More of Chiang Mai

After spending a couple of lazy days watching Netflix and relaxing by the pool, we thought that we should wander a little bit further than just to the local market for street food and some music. So, we donned our running shoes and headed out to the old city. We walked a few blocks until we reached the first walled corner which indicated the beginning of the old city. Chiang Mai was established in the late 13th century and was once the capital of the Lanna, an independent Thai Kingdom. It has remained one of the oldest continuously inhabited settlements of the kingdom. The chief resided within the walls which housed many temples, monasteries and pagodas. The walls were encircled by a moat, about 50 feet in width. The entire area is about 1600 metres square and our goal for the first day was to walk the perimeter. Though most of the walls no longer exist, the moat is still there. The corner bastions and original gate locations are also present but these have been restored and rebuilt over time. We followed the route around the old city though it was tempting to wander off into any one of the many roads leading into the city. However, we stayed the course, promising ourselves to explore inside the city walls another day, and after a couple of hours found our way back to our starting point. As we have found in our travels, once you have a taste, you want to keep exploring. Richard has found a museum within the old city that we will go to and learn more about this fascinating area.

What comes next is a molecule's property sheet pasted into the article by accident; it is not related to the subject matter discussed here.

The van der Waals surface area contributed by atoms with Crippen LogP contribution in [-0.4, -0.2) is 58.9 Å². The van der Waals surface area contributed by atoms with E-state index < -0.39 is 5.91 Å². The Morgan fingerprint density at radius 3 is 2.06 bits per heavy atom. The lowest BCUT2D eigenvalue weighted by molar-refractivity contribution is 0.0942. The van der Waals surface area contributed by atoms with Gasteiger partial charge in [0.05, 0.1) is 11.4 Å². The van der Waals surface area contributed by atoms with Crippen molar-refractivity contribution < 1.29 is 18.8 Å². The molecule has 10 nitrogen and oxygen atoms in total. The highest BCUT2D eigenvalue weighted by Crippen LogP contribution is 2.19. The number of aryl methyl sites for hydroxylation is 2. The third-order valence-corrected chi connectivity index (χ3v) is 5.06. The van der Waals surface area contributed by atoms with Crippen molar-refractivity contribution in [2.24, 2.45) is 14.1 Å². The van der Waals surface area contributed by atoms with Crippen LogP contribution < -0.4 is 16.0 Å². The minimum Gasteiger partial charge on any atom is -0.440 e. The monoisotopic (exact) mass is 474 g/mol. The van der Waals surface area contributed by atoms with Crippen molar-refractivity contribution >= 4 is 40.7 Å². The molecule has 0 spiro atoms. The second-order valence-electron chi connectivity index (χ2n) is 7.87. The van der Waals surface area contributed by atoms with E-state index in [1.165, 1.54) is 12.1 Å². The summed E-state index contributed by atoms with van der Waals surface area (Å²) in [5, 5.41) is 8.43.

Yesterday being Sunday we decided to go to church. We found a Catholic church close by and though we did not hold out hope that it would be in English, we went anyway. The gated complex consists of the church itself, a grotto, a school, a convent and other residential buildings. We were amazed by the enormity of it all and to our surprise, mass was indeed in English. The old priest was very friendly and made his way around the church speaking to everyone as he went. He was quite delighted to hear that we were from Canada as he was originally from Quebec. We spoke for a few moments before mass and we settled in to listen to the music provided by a small choir of Thai singers accompanied by a grand piano and an electric guitar.  It was an unexpected delight and we are so glad that we went.

So, another day begins. What lies around the corner today?

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